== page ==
A security breach is a catastrophe that can damage a small business's reputation and potentially cause crippling financial ruin. On average, a data breach costs a company $4 million -- and when a data breach occurs, an employee is the most likely cause.
It is dangerous to assume that your company is immune to cyber attacks or invisible to hackers simply because it is small. Hackers target small businesses every day because they are often much easier to breach than major corporations.
It's time for your company to take a proactive approach to security -- and security begins with your employees. These are some of the most common -- and not so common -- ways in which employees can cause security breaches.
A weak password can potentially allow a hacker to gain the same level of access as an employee.
Even though most people would be able to identify weak password, people tend to be stuck in their ways, The most common passwords include "123456," "123456789" and "qwerty" -- but words such as "password" and company names such as "google" are common as well.
To prevent employees from using weak passwords, you should implement a password policy forcing employees to use strong passwords containing capital and lowercase letters, numerals and symbols.
Email and Browsing Habits
If your employees enjoy unrestricted access to the Internet, an employee's browsing habits could potentially lead to a security breach.
Suppose, for example, that a website mistypes the URL of a website and lands on a website containing malware. That malware could infect the employee's computer and eventually cause a breach in your corporate network.
In a social engineering scheme, a hacker makes contact with a business's employee using an offline method such as a telephone call.
The hacker attempts to gain the employee's trust and convince him or her to reveal sensitive information. A hacker might pose as someone from your company's IT department, for example, and ask an employee for his or her network password.
An increasing number of businesses allow employees to use their own phones or computers for work. Working on a familiar device might increase an employee's productivity.
If a device containing sensitive information leaves the workplace, though, it could potentially become a target for theft. If the owner accidentally leaves the device at a bar or restaurant, someone could potentially take it and access the data on it.
Does your company have a system in place for shredding documents and destroying discarded digital storage devices such as optical discs and hard drives?
It is unwise to assume that discarded items are safe from prying eyes simply because they've been thrown away -- and a formatted hard drive is not empty. Unless the physical media is destroyed, restoring the "deleted" files is a simple matter for the right hacker with nefarious intentions.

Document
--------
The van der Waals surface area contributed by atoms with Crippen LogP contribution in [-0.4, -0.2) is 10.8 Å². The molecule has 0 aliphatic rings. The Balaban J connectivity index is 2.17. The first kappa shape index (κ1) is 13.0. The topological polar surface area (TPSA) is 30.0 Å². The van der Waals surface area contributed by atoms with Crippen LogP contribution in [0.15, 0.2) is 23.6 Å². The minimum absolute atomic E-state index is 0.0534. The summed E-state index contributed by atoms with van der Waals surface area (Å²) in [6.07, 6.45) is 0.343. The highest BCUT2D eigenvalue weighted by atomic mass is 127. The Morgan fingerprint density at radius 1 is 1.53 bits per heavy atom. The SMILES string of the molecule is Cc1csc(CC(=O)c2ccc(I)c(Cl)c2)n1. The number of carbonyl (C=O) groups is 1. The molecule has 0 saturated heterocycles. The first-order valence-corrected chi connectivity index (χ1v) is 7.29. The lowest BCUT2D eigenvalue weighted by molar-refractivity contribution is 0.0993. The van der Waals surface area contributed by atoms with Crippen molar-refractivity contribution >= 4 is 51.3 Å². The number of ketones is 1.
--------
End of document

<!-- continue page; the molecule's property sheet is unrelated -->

Your business should have a system in place for destroying sensitive material, and all employees should understand the disposal procedure.
As a piece of software becomes larger and more complex, the possibility of security vulnerabilities existing within it increases. No company can guarantee error-free performance of its software.
In early 2017, a critical vulnerability was discovered in the website content management system WordPress. The vulnerability made it possible for any person to add or modify content on any WordPress website.
Although the fact that software which requires updates isn't your employees' fault, failing to check for and install software updates is negligent and could be exposing you to risk.
In rare cases, a terminated employee of a company might attempt to sabotage or steal data from his former employer.
Employee malice can have particularly damaging results for a company that allows workers to access its systems remotely. To minimize the possibility of a rogue employee causing a data breach, your business should have an IT management protocol for immediately revoking the remote access privileges of terminated employees.
Fortify Your Digital Security Now
Nothing can replace sound security policies and thorough employee training -- but that doesn't mean you should have to protect your company's valuable data all on your own.
There are plenty of outsourced IT security solutions available which can help you move critical data to a cloud network and provide constant monitoring. This gives your business the protection and robust security features needed to help prevent data breaches.
Contact us today to discuss what we can do to protect your company's data and their reputation!